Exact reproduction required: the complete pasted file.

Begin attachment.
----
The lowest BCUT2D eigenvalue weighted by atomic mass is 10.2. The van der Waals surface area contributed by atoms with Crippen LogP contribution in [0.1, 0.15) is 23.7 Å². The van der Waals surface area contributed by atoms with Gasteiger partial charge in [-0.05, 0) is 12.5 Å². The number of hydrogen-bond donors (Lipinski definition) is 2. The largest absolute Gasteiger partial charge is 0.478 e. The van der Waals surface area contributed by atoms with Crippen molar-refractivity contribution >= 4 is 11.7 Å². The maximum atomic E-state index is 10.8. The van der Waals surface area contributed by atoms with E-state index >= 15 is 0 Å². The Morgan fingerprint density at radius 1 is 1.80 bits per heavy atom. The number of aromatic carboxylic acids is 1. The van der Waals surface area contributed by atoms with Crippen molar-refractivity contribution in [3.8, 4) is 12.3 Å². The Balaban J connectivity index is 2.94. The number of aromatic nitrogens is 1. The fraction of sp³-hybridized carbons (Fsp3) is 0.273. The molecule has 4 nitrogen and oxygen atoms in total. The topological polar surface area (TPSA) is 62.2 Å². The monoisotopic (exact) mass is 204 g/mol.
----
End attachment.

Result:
The lowest BCUT2D eigenvalue weighted by atomic mass is 10.2. The van der Waals surface area contributed by atoms with Crippen LogP contribution in [0.1, 0.15) is 23.7 Å². The van der Waals surface area contributed by atoms with Gasteiger partial charge in [-0.05, 0) is 12.5 Å². The number of hydrogen-bond donors (Lipinski definition) is 2. The largest absolute Gasteiger partial charge is 0.478 e. The van der Waals surface area contributed by atoms with Crippen molar-refractivity contribution >= 4 is 11.7 Å². The maximum atomic E-state index is 10.8. The van der Waals surface area contributed by atoms with E-state index >= 15 is 0 Å². The Morgan fingerprint density at radius 1 is 1.80 bits per heavy atom. The number of aromatic carboxylic acids is 1. The van der Waals surface area contributed by atoms with Crippen molar-refractivity contribution in [3.8, 4) is 12.3 Å². The Balaban J connectivity index is 2.94. The number of aromatic nitrogens is 1. The fraction of sp³-hybridized carbons (Fsp3) is 0.273. The molecule has 4 nitrogen and oxygen atoms in total. The topological polar surface area (TPSA) is 62.2 Å². The monoisotopic (exact) mass is 204 g/mol.